tomek goes to the finals again by lbackstrom,
Antimatter was first to submit for 167.75 out of 175, in about 5 minutes. tomek was right on
his heels though, with 162.25, while the next 3 coders had between 139 and 144. bstanescu
skipped to a tricky hard problem, while tomek submitted the medium first, after about 50
minutes. It didn't take bstanescu too long to give up on the hard problem, and he went back to
the medium, submitting it much quicker than tomek, and taking a lead of slightly less than 50
points. qsort was next to submit, but was two challenges behind bstanescu. antimatter also
submitted the medium, and his impressive score on the first problem put him into third. When
the challenge phase started, bstanescu was winning, while tomek was in second, and antimatter
was in third.
if(k is on diagonal) best[k][j] = max_{10<=i<=10}(best[k1][ji] + count[k]*i) else best[k][j] = max_{10<=i<=10}(best[k1][jii] + count[k]*i) Another way to do it is initialize the score matrix to any valid matrix, and compute the score. Next, consider each possible change that you could make (while still maintaining the 10 to +10 range):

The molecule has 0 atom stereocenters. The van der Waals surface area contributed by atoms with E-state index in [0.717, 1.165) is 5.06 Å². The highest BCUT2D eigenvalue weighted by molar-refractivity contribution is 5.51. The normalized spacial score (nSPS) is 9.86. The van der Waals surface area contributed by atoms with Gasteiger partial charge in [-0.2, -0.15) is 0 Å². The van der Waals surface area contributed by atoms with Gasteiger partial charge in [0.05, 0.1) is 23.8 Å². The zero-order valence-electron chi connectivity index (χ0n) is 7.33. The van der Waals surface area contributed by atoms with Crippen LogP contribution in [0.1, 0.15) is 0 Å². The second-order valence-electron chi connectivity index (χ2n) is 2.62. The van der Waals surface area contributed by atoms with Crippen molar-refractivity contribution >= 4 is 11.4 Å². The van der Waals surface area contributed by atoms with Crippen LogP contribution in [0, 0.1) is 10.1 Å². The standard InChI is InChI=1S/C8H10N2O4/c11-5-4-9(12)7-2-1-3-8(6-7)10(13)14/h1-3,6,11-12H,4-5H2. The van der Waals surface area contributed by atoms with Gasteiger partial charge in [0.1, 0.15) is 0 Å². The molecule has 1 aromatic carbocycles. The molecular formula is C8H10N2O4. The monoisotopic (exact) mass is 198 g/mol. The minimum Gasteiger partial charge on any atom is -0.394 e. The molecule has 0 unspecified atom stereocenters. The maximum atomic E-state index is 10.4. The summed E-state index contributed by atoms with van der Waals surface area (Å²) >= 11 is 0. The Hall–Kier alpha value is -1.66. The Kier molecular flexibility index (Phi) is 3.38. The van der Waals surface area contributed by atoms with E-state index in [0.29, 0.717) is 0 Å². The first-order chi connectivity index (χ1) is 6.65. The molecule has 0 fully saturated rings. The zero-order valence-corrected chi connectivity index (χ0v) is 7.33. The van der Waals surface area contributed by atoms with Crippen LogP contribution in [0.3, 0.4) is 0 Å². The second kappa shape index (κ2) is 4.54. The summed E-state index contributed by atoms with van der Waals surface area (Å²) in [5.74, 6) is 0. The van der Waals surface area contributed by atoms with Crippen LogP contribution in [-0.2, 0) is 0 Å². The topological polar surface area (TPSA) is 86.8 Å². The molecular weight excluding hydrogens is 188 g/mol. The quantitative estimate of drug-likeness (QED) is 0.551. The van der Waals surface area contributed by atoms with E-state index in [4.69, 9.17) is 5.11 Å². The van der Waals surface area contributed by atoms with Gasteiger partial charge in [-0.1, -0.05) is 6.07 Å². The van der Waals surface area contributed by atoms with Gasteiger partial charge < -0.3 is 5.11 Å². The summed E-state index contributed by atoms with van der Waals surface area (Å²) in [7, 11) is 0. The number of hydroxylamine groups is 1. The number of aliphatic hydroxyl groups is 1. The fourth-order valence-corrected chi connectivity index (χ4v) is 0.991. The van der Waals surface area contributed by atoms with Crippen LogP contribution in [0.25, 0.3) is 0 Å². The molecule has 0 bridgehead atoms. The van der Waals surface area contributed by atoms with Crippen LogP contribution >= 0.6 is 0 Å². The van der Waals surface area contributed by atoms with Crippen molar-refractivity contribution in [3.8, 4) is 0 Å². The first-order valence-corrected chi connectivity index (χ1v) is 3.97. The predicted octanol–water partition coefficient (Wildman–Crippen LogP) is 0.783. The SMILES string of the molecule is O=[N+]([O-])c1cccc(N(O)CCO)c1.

Robbery With the city constrained to be 30*30 or less, there are a total of 31^{4} possible pairs of locations for the police and the robbers. However, while this number is fairly small, writing a solution that works with the different states is pretty tricky (though possible). A better solution is totally independent of city size. First off, lets define the parity between the robbers and police to be the manhattan distance between the two, mod 2. Therefore, if the robbers are at (1,1) and the police are at (2,2), the parity between them is 0. Now, there are a very limited number of things that the robbers need to consider doing. First off, the robbers may just ignore the shortcut, and try to run away from the police. If the parity between the police and robbers is 0, then the police will simply head towards the robbers along the horizontal or vertical roads each time, with their knowledge of where the robbers will go. Eventually, the robbers will be cornered, and the police will catch them in one of the locations adjacent to a corner. Furthermore, if the police make the correct choices, every one of their moves will be towards the corner that the robbers are caught in. By moving to the position that makes the maximum of the difference in x coordinates and the difference in y coordinates as small as possible, the police will never make an unnecessary move. Hence, the robbers best strategy in this case is to go the corner that is farthest from the police's initial position, and that the robbers can get to first. If the parity between the police and robbers is 1, but the robbers still ignore the shortcut, then the situation is similar. In this case the robbers will still get caught in a corner, but the police need to go through the shortcut before heading to the corner. Again, the robbers should go to the corner that it takes the police the longest to reach, but that the robbers can still get to first. Things are a little more complicated than this though because the police may need to make a choice about which way to go through the shortcut before they know where the robbers are going, and this choice may effect how long it takes to catch the robbers. As illustrated by example 4, the police may need to make a choice about which way to go through the shortcut before the robbers must commit to which corner they are going to, and hence the police must determine which of the two choices is best for them, before the robbers decide which corner to head to. If the robbers can go through the shortcut before the police get there, then it might be advantageous for them to do so. The robbers must consider going through the shortcut in one of the two directions and, as before, heading to the corner where they are eventually caught. If the parity is 0, then the police must also go through the shortcut after the robbers, and track them down. If the parity is 1, then the police don't need to go through the shortcut. As before, if the police need to go through the shortcut, their choice of which direction to go through it may effect which corner the robbers head to. Luckily for the competitors, most of these cases were well illustrated by the examples. For an alternate solution that takes advantage of the 30x30 limit, see the solution by lars2520 in the practice room (written by Yarin).